Skip To Content
JEWISH. INDEPENDENT. NONPROFIT.
The Schmooze

Rapping About ‘My Yiddishe Mame’

A version of this post appeared in Yiddish here

A recently released music video weaves together the classic Yiddish hit “Mein Yiddishe Mame” (“My Jewish Mother”) with a modern hip-hop tribute to a more contemporary Jewish mother. In its first two weeks on You Tube, the video received a whopping 11,000 hits.

Mein Yiddishe Mama,” which was written by Jack Yellen and Lew Pollack in the early 1920s, was made famous by singer Sophie Tucker, cantor Yossele Rosenblatt, and later, the Barry Sisters. In 1928 it was featured as one of the five most popular songs on American radio. It has since been translated into other languages including Spanish, Hungarian, Polish and Finnish.

In the music video, produced by Sparks Next, 32-year-old cantor Mayer Goldberg sings a heartfelt rendition of the song, while images of young Jewish mothers and their children flash across the screen — young mothers preparing dinner, or older mothers affectionately stroking their grown daughter’s faces.

As soon as Goldberg finishes singing the Yiddish version of the song, a young singer from the Jewish rap group “Brooklyn Mentality” comes on to tell, in hip-hop style, about his youth, his rebellion against his mother and other figures of authority:

It weighed on my mom, she was always in the principal’s office
Becoming good seemed like an impossible process

The mother persists, he explains: “I dropped out, she told me this is the last chance you got now to make something of yourself.” He eventually enrolls in a Yeshiva far from home and “Everything changed.”

I can’t show how deep my feelings of gratitude are That you did more than stand by me You carried me, the faith that you had and have in me I just wanna start making you happy, see

Before Goldberg and his producer, Daniel Finkelman, made the video, they were aware that combining a sentimental Yiddish song with the raw and sharp beat of hip-hop would not go over well with many viewers.

“On the flip side, we also knew that if we went with the old lyrics of ‘Mein Yiddishe Mama’, we would potentially lose the younger generation,” Finkelman said in an interview with the Forverts. As it turned out, it was a risk worth taking. Since the video came out, it was shared multiple times on Facebook to a mostly young audience.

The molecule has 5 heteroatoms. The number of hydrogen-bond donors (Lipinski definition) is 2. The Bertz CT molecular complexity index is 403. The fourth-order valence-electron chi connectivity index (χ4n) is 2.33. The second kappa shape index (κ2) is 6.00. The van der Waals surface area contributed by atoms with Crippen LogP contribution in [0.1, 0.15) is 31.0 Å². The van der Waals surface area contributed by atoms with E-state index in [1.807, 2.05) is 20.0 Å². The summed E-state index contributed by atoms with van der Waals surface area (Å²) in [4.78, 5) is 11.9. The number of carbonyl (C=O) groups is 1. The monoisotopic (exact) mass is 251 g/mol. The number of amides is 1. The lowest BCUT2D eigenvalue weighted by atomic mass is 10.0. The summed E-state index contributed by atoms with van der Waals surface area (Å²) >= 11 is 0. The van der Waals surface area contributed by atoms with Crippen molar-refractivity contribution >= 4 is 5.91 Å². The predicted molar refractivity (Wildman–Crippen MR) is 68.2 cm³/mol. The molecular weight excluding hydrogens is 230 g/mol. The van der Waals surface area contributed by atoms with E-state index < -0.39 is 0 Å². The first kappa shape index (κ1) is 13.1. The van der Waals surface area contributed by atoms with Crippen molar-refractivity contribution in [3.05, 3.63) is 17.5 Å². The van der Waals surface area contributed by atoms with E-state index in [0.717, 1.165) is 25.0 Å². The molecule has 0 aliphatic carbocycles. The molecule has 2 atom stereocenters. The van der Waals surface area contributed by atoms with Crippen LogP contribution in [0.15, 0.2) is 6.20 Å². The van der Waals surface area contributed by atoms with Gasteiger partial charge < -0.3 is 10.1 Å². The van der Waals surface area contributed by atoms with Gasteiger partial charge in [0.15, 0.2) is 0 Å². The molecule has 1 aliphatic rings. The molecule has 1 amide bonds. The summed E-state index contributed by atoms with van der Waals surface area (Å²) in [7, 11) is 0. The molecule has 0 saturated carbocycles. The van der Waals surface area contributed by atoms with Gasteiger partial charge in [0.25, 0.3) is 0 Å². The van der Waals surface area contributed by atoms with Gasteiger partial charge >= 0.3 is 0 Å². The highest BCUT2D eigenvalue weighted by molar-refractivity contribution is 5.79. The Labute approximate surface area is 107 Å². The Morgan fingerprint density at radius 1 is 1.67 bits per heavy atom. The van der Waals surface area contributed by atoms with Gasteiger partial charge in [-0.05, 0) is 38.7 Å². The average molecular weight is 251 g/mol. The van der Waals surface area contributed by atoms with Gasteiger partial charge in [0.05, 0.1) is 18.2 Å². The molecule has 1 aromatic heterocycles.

The music video is also remarkable for another reason: both Goldberg and Finkelman grew up in Israel in the 1980’s. Contrary to the stereotype of Israeli society’s negative stance towards Yiddish, they both have fond memories of the Yiddish songs they heard at home. Finkelman’s parents were immigrants from Ukraine, and his grandmother often spoke Yiddish. “Our favorite radio program was ‘Rozhinkes mit Mandlen’, where they constantly played Dudu Fisher and the Barry Sisters,” he said.

Goldberg’s father was a cantor in the IDF, and his family also listened to Dudu Fisher, as well as Elvis Presley and Frank Sinatra, at home in Tel Aviv. “My parents didn’t really want us to listen to the goyishe (secular) love songs, so they played the Yiddish songs before we went to bed,” Goldberger said.

Goldberger and Finkelman originally planned to produce a hip-hop version of a Jewish holiday song, but they realized that it would be very limiting. “A Hanukkah song can only be played on Hanukkah,” Goldberg said. “But ‘A Yiddishe Mama’ is universal.”

I hope you appreciated this article. Before you go, I’d like to ask you to please support the Forward’s award-winning, nonprofit journalism during this critical time.

Now more than ever, American Jews need independent news they can trust, with reporting driven by truth, not ideology. We serve you, not any ideological agenda.

At a time when other newsrooms are closing or cutting back, the Forward has removed its paywall and invested additional resources to report on the ground from Israel and around the U.S. on the impact of the war, rising antisemitism and the protests on college campuses.

Readers like you make it all possible. Support our work by becoming a Forward Member and connect with our journalism and your community.

Make a gift of any size and become a Forward member today. You’ll support our mission to tell the American Jewish story fully and fairly. 

— Rachel Fishman Feddersen, Publisher and CEO

Join our mission to tell the Jewish story fully and fairly.

Republish This Story

Please read before republishing

We’re happy to make this story available to republish for free, unless it originated with JTA, Haaretz or another publication (as indicated on the article) and as long as you follow our guidelines. You must credit the Forward, retain our pixel and preserve our canonical link in Google search.  See our full guidelines for more information, and this guide for detail about canonical URLs.

To republish, copy the HTML by clicking on the yellow button to the right; it includes our tracking pixel, all paragraph styles and hyperlinks, the author byline and credit to the Forward. It does not include images; to avoid copyright violations, you must add them manually, following our guidelines. Please email us at [email protected], subject line “republish,” with any questions or to let us know what stories you’re picking up.

We don't support Internet Explorer

Please use Chrome, Safari, Firefox, or Edge to view this site.